It must not be assumed that the Catholic Church was the only ecclesiastical body to condone slavery, or that it was only the traffic in black slaves that flourished a few hundred years ago.

    “In the seventeenth century, thousands of Irish men, women and children, were seized by the order or under the license of the English government, and sold as slaves for use in the West Indies. In the Calendar of State Papers, under various dates, between 1653-1656, the following entries occur: ‘For a license to Sir John Clotworthy to transport to America 500 natural Irishmen.’ A slave dealer, named Schlick, is granted a license to take 400 children from Ireland for New England, and Virginia. Later, 100 Irish girls and a like number of youths are sold to the planters in Jamaica.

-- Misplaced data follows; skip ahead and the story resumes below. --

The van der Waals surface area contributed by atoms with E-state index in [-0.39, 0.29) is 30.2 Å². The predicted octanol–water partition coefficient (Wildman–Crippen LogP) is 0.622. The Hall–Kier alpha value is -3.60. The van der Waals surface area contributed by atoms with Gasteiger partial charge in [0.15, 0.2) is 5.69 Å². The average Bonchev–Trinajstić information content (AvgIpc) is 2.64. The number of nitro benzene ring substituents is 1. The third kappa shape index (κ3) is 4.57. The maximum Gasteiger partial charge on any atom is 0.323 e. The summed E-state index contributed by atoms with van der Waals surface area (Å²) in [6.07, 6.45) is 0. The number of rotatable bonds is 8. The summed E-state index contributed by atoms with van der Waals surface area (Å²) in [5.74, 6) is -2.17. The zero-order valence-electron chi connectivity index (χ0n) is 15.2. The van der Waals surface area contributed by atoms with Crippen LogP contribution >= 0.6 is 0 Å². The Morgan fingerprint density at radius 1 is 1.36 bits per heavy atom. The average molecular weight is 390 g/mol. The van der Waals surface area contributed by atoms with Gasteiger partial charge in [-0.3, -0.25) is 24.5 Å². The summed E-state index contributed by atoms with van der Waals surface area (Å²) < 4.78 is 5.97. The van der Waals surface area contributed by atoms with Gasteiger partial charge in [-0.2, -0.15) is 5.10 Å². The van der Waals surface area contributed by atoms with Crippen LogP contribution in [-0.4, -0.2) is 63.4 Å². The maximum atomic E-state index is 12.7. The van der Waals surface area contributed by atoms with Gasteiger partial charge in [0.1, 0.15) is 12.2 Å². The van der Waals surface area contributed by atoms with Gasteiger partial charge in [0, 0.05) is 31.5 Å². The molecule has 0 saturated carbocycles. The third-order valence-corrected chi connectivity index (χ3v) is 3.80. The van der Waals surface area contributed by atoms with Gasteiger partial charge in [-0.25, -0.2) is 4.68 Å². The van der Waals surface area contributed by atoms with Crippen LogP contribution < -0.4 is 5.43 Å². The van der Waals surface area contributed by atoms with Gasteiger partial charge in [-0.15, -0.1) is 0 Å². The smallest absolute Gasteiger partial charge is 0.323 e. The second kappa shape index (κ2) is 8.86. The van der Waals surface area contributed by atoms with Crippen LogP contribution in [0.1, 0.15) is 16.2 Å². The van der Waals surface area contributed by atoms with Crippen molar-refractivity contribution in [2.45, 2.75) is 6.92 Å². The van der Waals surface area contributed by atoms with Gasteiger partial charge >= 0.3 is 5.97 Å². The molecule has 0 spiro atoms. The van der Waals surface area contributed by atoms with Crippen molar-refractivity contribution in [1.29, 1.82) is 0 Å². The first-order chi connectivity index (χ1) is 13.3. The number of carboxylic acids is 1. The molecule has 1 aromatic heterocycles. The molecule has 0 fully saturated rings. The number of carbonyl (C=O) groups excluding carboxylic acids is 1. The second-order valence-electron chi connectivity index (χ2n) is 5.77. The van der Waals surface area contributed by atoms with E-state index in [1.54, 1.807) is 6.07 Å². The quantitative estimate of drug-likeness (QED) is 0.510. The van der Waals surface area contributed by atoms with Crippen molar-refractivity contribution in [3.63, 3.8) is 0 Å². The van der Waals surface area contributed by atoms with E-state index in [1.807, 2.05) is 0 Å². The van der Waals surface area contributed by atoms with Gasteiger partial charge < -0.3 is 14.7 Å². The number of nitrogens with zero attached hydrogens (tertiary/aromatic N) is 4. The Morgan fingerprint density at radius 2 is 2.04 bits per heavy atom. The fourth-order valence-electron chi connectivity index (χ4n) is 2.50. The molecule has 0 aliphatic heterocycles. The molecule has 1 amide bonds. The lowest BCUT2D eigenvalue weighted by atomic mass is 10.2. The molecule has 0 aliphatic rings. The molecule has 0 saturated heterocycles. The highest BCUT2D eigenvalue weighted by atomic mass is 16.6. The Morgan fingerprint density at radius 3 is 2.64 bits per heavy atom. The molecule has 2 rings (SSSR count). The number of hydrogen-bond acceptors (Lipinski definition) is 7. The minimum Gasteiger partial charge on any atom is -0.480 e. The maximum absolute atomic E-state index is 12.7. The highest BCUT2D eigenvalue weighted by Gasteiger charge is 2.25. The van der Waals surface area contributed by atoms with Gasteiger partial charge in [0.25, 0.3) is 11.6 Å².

“Had the Church been against slavery it would have branded it as a wrong, and have set the example of liberating its own slaves? It did neither. Nay, the Church not only held slaves itself, not only protected others who held slaves, but it thundered against all who should despoil its property by selling or liberating slaves belonging to the Church. The whole history of the Christian Church shows that it has never felt itself called upon to fight any sound institution, no matter what its character, so long as it favored the Church. Slavery and serfdom, war, piracy, child labor, have all been in turn sanctioned.” (Chapman Cohen: “Christianity, Slavery, and Labor.”)